by Wall Street Job Report on May 1, 2012
Man Group Reports $1 Billion of Client Outflows [DealBook] The Man Group, the world’s largest publicly traded hedge fund, said on Tuesday that client outflows from its funds totaled $1 billion during the first quarter of the year, as pressure mounted on the firm to improve its performance. The news comes as speculation builds that the group, based in London, may become a takeover target. An analyst report by UBS last week said the British hedge fund’s weak stock price performance — the firm’s shares reached an 11-year low last week — could entice a potential acquirer.
Large Hedge Fund Managers Control Lion’s Share of Assets [PionLine] Large single-manager hedge funds continue to control the majority of global industry assets, according to PerTrac’s ninth annual analysis of data from 11 major hedge fund databases. At the end of 2011, single-manager hedge funds with at least $1 billion under management accounted for just 3.9% of the 10,007 active funds, but controlled 60% of the aggregate $1.726 trillion invested in single-manager funds.
JPMorgan CEO Should Not Be Chairman: Recommendation [Reuters] Jamie Dimon’s $23.1 million paycheck is OK, but he should not be both chairman and CEO of JPMorgan Chase & Co, (JPM.N) an adviser to institutional investors said on Monday. ISS Proxy Advisory Services said it has recommended that shareholders endorse the company’s executive pay plan at the annual meeting on May 15, but urge directors to separate the roles of CEO and board chairman.
NYSE CEO Sees High-Speed Firms Heading For Dark Pools [FoxBusiness] Regulatory scrutiny around high-speed trading strategies appears to be pushing the business away from stock exchanges and into lesser-regulated platforms such as “dark pools,” according to the top executive of NYSE Euronext (NYX). So-called high-frequency trading firms’ move into other asset classes and geographies also seems to be gaining momentum from growing rhetoric on the method of rapidly trading shares and other products, said Duncan Niederauer, chief executive of the Big Board’s parent company.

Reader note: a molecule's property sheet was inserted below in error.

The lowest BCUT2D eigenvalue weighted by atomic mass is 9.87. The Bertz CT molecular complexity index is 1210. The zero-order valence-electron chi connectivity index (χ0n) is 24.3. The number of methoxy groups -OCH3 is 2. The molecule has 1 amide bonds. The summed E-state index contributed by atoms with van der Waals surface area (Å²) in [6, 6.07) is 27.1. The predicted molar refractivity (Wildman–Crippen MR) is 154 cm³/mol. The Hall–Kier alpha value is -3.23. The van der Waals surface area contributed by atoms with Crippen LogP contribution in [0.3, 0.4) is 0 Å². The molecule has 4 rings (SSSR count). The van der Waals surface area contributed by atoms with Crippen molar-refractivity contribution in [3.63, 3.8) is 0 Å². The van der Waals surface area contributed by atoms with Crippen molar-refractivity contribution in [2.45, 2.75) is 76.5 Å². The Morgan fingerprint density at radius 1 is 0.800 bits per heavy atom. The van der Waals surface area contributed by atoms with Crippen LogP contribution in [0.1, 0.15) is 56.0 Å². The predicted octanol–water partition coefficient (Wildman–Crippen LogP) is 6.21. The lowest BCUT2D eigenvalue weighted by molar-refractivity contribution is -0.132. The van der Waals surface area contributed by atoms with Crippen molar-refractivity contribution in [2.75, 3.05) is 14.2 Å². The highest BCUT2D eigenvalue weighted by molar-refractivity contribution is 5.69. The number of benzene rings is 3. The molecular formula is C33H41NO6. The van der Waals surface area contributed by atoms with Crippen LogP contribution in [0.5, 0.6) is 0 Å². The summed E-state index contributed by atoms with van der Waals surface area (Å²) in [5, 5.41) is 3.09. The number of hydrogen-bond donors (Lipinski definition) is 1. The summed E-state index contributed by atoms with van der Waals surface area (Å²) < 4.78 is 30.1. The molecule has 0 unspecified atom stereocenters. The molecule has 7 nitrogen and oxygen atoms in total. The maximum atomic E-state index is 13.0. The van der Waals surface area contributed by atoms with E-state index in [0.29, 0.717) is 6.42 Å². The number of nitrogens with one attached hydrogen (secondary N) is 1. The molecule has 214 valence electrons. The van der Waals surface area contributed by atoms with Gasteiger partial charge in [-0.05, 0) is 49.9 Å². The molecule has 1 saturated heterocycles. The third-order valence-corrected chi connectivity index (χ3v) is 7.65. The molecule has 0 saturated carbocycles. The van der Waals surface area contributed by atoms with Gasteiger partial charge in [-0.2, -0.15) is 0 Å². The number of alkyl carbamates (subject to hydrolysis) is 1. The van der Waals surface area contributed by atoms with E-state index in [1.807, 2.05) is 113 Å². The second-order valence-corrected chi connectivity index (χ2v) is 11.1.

Bankers’ Bonuses Put Boris on Back Foot in London Vote [Bloomberg] Boris Johnson’s quest to win a second term as London mayor on May 3 is complicated by his need to court voters battered by the government’s austerity measures and his desire to champion the city’s unloved bankers. Johnson’s pledge to stick up for financiers makes him a rarity among U.K. politicians. His main election challenger, Ken Livingstone, sparked controversy in a February speech calling to “hang a banker a week.” Since ousting Livingstone in 2008, Johnson has argued for lower taxes for the rich and an end to “banker-bashing,” often criticizing the policies of Conservative Prime MinisterDavid Cameron, his own party leader.
How Elite Colleges Still Feed Wall St.’s Recruiting Machine [Dealbook] Three and a half years have passed since the onset of the financial crisis, and the public hasn’t changed the way it talks about Wall Street and its future. Journalists, politicians and even the Occupy movement have shaped our discussion by analyzing — and often attacking — the bankers at the helm.